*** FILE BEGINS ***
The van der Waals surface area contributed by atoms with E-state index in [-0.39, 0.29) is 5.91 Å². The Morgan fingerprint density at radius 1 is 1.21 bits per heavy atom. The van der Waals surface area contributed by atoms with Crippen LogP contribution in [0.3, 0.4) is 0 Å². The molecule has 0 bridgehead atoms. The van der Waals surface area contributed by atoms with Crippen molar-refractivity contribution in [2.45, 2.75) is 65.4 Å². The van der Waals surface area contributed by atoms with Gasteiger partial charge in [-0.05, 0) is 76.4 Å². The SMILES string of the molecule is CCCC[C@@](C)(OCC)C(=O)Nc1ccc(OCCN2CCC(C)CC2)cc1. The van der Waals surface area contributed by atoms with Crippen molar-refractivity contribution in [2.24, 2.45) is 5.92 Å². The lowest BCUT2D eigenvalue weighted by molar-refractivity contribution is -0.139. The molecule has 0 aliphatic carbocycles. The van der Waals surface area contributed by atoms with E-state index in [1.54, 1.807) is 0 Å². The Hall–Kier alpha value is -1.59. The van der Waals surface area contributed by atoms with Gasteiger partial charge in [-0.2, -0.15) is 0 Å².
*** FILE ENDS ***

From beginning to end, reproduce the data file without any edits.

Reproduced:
The van der Waals surface area contributed by atoms with E-state index in [-0.39, 0.29) is 5.91 Å². The Morgan fingerprint density at radius 1 is 1.21 bits per heavy atom. The van der Waals surface area contributed by atoms with Crippen LogP contribution in [0.3, 0.4) is 0 Å². The molecule has 0 bridgehead atoms. The van der Waals surface area contributed by atoms with Crippen molar-refractivity contribution in [2.45, 2.75) is 65.4 Å². The van der Waals surface area contributed by atoms with Gasteiger partial charge in [-0.05, 0) is 76.4 Å². The SMILES string of the molecule is CCCC[C@@](C)(OCC)C(=O)Nc1ccc(OCCN2CCC(C)CC2)cc1. The van der Waals surface area contributed by atoms with Crippen molar-refractivity contribution in [2.24, 2.45) is 5.92 Å². The lowest BCUT2D eigenvalue weighted by molar-refractivity contribution is -0.139. The molecule has 0 aliphatic carbocycles. The van der Waals surface area contributed by atoms with E-state index in [1.54, 1.807) is 0 Å². The Hall–Kier alpha value is -1.59. The van der Waals surface area contributed by atoms with Gasteiger partial charge in [-0.2, -0.15) is 0 Å².